The Soul of Brazil

By Holston, Mark | The World and I, November 2001 | Go to article overview

The Soul of Brazil

Holston, Mark, The World and I

A mammoth trove of Brazilian art from the Baroque period to the present is being parceled out for multiple exhibits in the Western Hemisphere and Europe for all eyes to see.

Five centuries of cultural fermentation and evolution in one of the world's most ethnically diverse nations has produced a body of artistic expression so aesthetically rich and captivating that it is finally attracting the attention of the art capitals of the world. Last year's observance of the five hundredth anniversary of the arrival of Portuguese explorers saw a concerted effort among Brazil's major art institutions to reexamine the country's art legacy.

Spearheaded by the So Paulo--based Brazil 500 Association (recently renamed Brasil Connects to reflect an expanded role), tantalizing exhibits of the country's varied art traditions were organized and sent on tour. Since then, the best of Brazil's popular and academic painters, sculptors, fabric artists, and photographers, both historic and contemporary, have been featured in cities throughout North and South America and Europe.

It should come as no surprise that Latin America's largest and most populous nation has produced its share of art worthy of international attention. But until recently, the totality of its art traditions has been little known or appreciated beyond its borders. Geographic isolation, accentuated by the impenetrable Amazon Basin in the country's northern reaches and thinly populated rural expanses along its western borders, is one factor that has kept Brazilians looking inward and neighbors at a distance. Their strong sense of uniqueness and separation is further heightened by these factors: Brazil is the only Portuguese-speaking country in the Western Hemisphere, and its cultural mores differ considerably from those of the Spanish-speaking countries surrounding it.

The breadth of Brazil's artistic expression is enormous, providing explicit--and often contradictory--perspectives on a country that remains an enigma to the world and its own citizens. Traditions range widely: from rustic ceramic folk art created by landless peasants in the country's arid and impoverished interior to ornate eighteenth- century statuary expressive of the prevailing Catholic religion, to the works of urban painters associated with the neo-concrete movement fashionable in major metropolitan centers in recent decades. Always in the mix are such potent influences as Brazil's large African community, its indigenous peoples, and the immigrants constantly flowing in from Europe, the Middle East, and the Orient.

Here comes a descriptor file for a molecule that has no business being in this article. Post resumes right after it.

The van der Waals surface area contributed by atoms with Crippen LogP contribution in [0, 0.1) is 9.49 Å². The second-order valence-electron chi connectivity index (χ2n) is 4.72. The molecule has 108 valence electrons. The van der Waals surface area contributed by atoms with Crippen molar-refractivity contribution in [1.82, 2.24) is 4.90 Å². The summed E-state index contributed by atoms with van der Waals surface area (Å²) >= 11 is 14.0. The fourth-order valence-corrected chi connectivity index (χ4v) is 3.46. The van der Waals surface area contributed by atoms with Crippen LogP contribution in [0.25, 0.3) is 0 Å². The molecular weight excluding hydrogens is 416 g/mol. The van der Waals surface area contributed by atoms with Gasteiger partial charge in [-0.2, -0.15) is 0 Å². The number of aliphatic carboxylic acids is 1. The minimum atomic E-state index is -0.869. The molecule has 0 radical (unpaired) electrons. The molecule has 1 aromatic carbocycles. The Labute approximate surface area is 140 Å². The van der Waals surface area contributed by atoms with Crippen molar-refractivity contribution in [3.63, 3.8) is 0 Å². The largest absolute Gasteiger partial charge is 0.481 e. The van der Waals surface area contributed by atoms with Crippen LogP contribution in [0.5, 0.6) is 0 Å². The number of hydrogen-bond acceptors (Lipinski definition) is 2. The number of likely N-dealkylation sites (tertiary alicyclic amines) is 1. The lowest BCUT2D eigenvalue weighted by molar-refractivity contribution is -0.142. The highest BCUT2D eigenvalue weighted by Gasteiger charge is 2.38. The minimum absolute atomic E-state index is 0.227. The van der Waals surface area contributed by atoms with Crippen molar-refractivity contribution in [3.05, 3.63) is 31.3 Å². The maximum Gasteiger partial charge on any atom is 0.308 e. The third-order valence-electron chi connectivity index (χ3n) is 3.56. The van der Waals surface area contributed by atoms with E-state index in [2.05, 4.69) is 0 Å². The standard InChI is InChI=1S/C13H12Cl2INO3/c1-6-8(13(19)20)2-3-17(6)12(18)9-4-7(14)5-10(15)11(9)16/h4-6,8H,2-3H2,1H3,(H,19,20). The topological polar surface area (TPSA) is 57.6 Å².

Baroque Takes Hold

It is fitting that the roots of the word baroque can be traced to the Portuguese language. Barr(tm)co, according to one school of thought, was initially used as a derogatory description of a deformed pearl. In time, the word came to be associated with European traditions of art, architecture, and music between roughly 1600 and 1750, following the Renaissance. Commenting on Baroque music, Rousseau wrote in 1776 of a style in which "harmony is confused, loaded with modulations and dissonance, difficult intonation, and strong movement." Baroque art and architecture have also been described in terms of stylistic excess.

"The Baroque style is a study of contrasts," comments Jorge Glusberg, director of Buenos Aires' Museo Nacional de Bellas Artes, which was one of four Argentine museums that exhibited an expansive collection of Brazilian Baroque art earlier this year. "Contrasts between small and large forms, close and distant, concave and convex, light and darkness. But these opposites are superseded by a basic unifying factor: Its objective is a reality in which the natural and supernatural combine to establish a spectacular amalgamation. Brazilian Baroque art has had an enormous influence on the art and architecture of all of Latin America. It speaks of the entire region."

Baroque art flourished in Brazil about a century after the movement attained its zenith in Europe. …

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